Prison firm withdraws gift to name FAU football stadium



Just hours after the latest student protest, Boca-Raton based GEO Group on Monday withdrew its planned $6 million gift to Florida Atlantic University, a gift that would have put its name on the school’s football stadium.

Controversy had dogged the gift from the beginning, as GEO Group’s status as the second-largest private prison operator in the country prompted jokes nicknaming the stadium Owlcatraz, after FAU’s mascot. More serious criticism came from human-rights organizations on the company’s reputation for housing prisoners in unhealthy, abusive squalor.

Only days ago, FAU leaders had insisted the naming would go forward. FAU’s board of trustees chairman on Friday said he’d seen no evidence of wrongdoing by the firm.

On Monday morning, a coalition of more than 60 civil rights, immigrant, student and faith organizations delivered an opposition letter to FAU President Mary Jane Saunders and the university’s board of trustees. An hour or so after that, FAU student protesters began their latest march in front of the stadium.

At 6:38 p.m. Monday, university spokeswoman Lisa Metcalf e-mailed the media that the $6 million gift was being withdrawn.

GEO Group Chairman and CEO George Zoley issued this statement: “What was originally intended as a gesture of GEO’s goodwill to financially assist the university’s athletic scholarship program has surprisingly evolved into an ongoing distraction to both of our organizations.”

Saunders issued a statement praising Zoley, a two-time FAU alumnus and former board of trustees chairman, as a “loyal” supporter of the university. She was not available for interviews Monday evening.

Those who had fought the stadium naming were shocked by the news of their sudden victory.

“You’re sure it’s not an April Fool’s joke?” asked Bob Libal of Grassroots Leadership, who signed Monday’s opposition letter.

Graduate student Anole Halper was equally stunned, and her voice audibly bounced with excitement.

“I can’t believe this happened,” Halper said. “We’re so glad to hear that our university has decided to do what’s right.”

Though Saunders didn’t actually refuse the gift, Halper said she saw the voluntary withdrawal as mostly a face-saving gesture.

“Her actions speak louder than her words,” Halper said. “And we’re glad that she decided to do the right thing.”

Meanwhile, FAU is still dealing with a controversy over a classroom exercise at its Davie campus that has angered Christians and prompted an inquiry by Gov. Rick Scott.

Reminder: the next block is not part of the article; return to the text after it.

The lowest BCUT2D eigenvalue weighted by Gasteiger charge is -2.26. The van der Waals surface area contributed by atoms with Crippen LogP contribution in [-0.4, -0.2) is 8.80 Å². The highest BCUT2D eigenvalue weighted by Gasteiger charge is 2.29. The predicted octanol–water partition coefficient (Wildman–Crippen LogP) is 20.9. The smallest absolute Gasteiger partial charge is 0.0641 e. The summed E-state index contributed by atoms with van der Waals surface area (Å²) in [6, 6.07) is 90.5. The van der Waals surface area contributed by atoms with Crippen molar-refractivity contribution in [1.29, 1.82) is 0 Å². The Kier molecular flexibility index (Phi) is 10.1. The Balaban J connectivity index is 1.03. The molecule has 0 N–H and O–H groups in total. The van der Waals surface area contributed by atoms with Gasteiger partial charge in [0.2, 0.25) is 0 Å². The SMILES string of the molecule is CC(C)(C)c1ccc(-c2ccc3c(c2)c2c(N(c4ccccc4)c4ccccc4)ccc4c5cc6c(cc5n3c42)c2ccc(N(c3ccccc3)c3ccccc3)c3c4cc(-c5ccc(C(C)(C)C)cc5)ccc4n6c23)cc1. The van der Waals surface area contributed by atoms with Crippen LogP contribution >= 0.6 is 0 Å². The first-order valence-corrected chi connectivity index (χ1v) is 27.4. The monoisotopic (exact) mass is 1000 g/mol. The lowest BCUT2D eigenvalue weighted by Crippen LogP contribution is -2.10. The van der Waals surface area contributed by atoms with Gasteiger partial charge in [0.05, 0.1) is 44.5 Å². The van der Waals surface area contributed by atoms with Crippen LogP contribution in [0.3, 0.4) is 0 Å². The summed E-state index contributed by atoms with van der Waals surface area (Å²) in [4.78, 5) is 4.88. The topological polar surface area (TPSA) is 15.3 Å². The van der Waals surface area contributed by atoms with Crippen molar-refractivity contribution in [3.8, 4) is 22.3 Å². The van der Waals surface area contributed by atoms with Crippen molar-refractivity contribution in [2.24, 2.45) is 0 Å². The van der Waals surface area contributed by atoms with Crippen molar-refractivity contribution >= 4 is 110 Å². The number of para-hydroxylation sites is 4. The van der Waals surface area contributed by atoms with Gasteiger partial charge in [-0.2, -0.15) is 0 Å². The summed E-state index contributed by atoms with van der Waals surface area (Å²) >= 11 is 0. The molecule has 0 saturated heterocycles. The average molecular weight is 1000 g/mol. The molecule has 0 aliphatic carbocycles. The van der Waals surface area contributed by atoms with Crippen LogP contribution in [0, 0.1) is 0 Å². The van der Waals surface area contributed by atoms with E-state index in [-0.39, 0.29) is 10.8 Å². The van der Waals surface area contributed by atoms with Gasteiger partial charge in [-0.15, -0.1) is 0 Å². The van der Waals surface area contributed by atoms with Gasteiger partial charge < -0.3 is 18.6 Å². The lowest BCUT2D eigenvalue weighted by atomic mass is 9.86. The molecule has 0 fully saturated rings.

A student, junior Ryan Rotela. complained that students were required to stomp on a piece of paper with the word “Jesus” on it.

FAU instructor Deandre Poole, after more than a week of silence on the issue, told the news website Inside Higher Ed in an article published Monday that he is a Christian who was following a textbook exercise to prompt discussion — and that he didn’t force anyone to stomp on the name of Jesus.

“I am very religious,” Poole told the site, adding that he has served as a Sunday School teacher. “I see how the name Jesus is symbolic. For people like myself, Jesus is my lord and savior.”

Poole said FAU had instructed him not to talk to the media. He did not return phone calls from The Miami Herald.

The classroom exercise comes from a popular textbook, Intercultural Communication: A Contextual Approach, written by a professor at a Wisconsin Catholic college. The goal of the lesson is to spark a respectful classroom discussion on the importance of symbols in culture — the textbook assumes most students will be unwilling to step on the paper. Poole said most of his students followed that pattern, and did not step on the paper.

The public anger directed at Poole has included death threats and he was put on administrative leave for his own protection.

In his comments to Inside Higher Ed, Poole said that one student, whom he didn’t name, had repeatedly said, “How dare you disrespect someone’s religion?” After class, Poole said the student announced “he wanted to hit me” while making a fist and punching it into his other hand. Poole said he was worried and filed a report with campus police.

Rotela’s attorney, Hiram Sasser, said the student didn’t physically threaten his instructor.

“That’s not true,” Sasser said. “That did not happen.”

Read more Top Stories stories from the Miami Herald

Miami Herald

Join the

The Miami Herald is pleased to provide this opportunity to share information, experiences and observations about what's in the news. Some of the comments may be reprinted elsewhere on the site or in the newspaper. We encourage lively, open debate on the issues of the day, and ask that you refrain from profanity, hate speech, personal comments and remarks that are off point. Thank you for taking the time to offer your thoughts.

The Miami Herald uses Facebook's commenting system. You need to log in with a Facebook account in order to comment. If you have questions about commenting with your Facebook account, click here.

Have a news tip? You can send it anonymously. Click here to send us your tip - or - consider joining the Public Insight Network and become a source for The Miami Herald and el Nuevo Herald.

Hide Comments

This affects comments on all stories.

Cancel OK

  • Marketplace

Today's Circulars

  • Quick Job Search

Enter Keyword(s) Enter City Select a State Select a Category